4 items from 2010
Fellow monster fans, there’s a disturbing fact we must face around the same time each year: Few gift buyers immediately associate the post-Halloween holidays with horror movies! The everyday shopper can therefore be forgiven for not realizing that you’d be especially thrilled to receive one of your favorite chiller classics (past or present) in your stocking, or that mega-size gift set under the tree.
So, in the spirit of the holidays, I’m here to help you out and provide a service to relatives, longtime companions, and any other colleagues, best pals, or associates eager to please their beast fiends. If you don’t already own at least one of the following 10 fright-acular films, you may feel free to forward this post to all those concerned.
I’m going to endeavor to avoid some of most obvious of gift items. We all know that the Alien Quadrilogy has »
- Movies Unlimited
Francis Ford Coppola wasn’t around to give writer W. Somerset Maugham his father’s famous advice about “stealing” from the best to create your own art, but mystic Aleister Crowley accused the British author of doing just that after he read Maugham’s 1908 novel, The Magician. Maybe it was just sour grapes—seeing as how Maugham’s fantasy-terror tale was said to be inspired in part by Crowley’s life—but in Maugham’s story of a mad medical student who dabbles in the occult secrets of creating life (not to mention unnecessary surgery), Crowley saw elements he felt were directly lifted variously from Rosenroth’s Kabbalah Unveiled, as well as a book about 16th-century physician/alchemist Paracelsus and H.G. Wells’ man-beast classic The Island of Dr. Moreau.
Sounds like that could be a great movie? Not only has the obscure 1926 silent thriller made from Maugham’s book, produced and directed by Rex Ingram, »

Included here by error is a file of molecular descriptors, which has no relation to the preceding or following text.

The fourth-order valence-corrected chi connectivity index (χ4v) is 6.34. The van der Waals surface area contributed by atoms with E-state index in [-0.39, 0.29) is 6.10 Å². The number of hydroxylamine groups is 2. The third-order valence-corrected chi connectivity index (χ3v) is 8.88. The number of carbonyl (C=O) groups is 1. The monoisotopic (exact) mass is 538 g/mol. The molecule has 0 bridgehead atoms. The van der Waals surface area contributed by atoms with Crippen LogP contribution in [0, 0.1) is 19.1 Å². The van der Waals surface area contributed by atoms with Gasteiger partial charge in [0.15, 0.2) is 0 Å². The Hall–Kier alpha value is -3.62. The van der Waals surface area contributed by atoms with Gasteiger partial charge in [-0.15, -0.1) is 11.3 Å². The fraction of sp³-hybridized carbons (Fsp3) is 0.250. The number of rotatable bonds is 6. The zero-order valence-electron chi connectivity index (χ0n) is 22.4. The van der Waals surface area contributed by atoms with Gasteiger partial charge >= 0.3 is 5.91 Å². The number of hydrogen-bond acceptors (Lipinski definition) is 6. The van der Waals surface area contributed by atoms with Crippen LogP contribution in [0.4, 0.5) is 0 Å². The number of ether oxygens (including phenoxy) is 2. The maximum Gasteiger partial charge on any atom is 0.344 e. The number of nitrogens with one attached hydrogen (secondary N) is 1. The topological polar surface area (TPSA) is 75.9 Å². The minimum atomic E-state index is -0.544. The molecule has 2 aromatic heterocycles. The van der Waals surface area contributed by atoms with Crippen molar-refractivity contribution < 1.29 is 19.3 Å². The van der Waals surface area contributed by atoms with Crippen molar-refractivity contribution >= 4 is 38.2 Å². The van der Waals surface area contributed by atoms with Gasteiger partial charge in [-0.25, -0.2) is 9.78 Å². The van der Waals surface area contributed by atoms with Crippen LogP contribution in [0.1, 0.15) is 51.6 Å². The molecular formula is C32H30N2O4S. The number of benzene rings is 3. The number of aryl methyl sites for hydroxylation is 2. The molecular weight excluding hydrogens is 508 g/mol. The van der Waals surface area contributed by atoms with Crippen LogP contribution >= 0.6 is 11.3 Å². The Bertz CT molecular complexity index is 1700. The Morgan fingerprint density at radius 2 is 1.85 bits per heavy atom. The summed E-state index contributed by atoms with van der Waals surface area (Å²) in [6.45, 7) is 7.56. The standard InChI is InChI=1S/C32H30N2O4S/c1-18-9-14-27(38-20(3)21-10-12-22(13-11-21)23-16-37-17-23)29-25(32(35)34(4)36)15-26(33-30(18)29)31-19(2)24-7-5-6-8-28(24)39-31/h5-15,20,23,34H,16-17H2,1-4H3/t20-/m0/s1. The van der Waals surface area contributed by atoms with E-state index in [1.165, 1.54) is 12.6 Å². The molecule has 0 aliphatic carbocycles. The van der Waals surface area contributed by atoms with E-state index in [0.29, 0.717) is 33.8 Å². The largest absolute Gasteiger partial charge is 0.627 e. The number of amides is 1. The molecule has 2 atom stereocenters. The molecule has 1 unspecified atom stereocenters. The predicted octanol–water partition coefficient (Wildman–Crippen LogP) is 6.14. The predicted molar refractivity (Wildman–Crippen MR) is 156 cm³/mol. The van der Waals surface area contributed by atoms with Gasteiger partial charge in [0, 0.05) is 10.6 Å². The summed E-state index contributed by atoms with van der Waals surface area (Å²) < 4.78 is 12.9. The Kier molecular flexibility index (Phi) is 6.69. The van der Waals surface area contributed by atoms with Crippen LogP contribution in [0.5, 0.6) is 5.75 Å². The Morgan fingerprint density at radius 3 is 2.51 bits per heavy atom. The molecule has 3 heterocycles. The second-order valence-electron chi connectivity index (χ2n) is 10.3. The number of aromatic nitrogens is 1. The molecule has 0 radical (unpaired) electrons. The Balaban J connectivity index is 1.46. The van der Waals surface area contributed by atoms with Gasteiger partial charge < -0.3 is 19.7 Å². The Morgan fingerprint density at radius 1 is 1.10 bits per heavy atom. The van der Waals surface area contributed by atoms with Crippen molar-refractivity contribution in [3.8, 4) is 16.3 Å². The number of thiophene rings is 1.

- Movies Unlimited
That Pixies front man Black Francis is a savvy film fan is not exactly news. Film references have popped up in his lyrics for years, most notably nods to Bunuel's Un Chien Andalou making up the spine of Debaser. But Francis is taking his appreciation for film to a whole new level.
The 2008 edition of the San Francisco International Film Festival commissioned Francis to create and perform a live score to Paul Wegener's 1920 silent film The Golem, which he did, though chances to see the film with the Francis score have been scarce since.
Not any more.
Earlier this year Francis released an ultra-limited edition (only 500 copies) version of the score which he has since edited down to a single disc version which will be available on his web store November 16th. Better yet, he's also releasing a version of the film on DVD including his complete score. »
Topol, 74, a Best Actor nominee for Norman Jewison’s 1971 blockbuster Fiddler on the Roof (above), is attached to star in a Yiddish-language version of The Golem, Screen Daily reports. The $5 million British/Czech/German co-production will be produced by Stuart Urban, who also penned the screenplay. Filming is scheduled to take place in Prague next year. In The Golem, Topol (born in Tel Aviv in 1935) will play a 16th-century Prague rabbi named Maharal, who brings to life a clay statue to protect the local ghetto from anti-semitic pogroms. Paul Wegener co-directed (with Carl Boese), co-wrote (with Henrik Galeen), and starred as the giant, Frankenstein-like Golem in a 1920 German version. Albert Steinrück played the rabbi in that film. Photo: United [...] »
- Andre Soares
4 items from 2010
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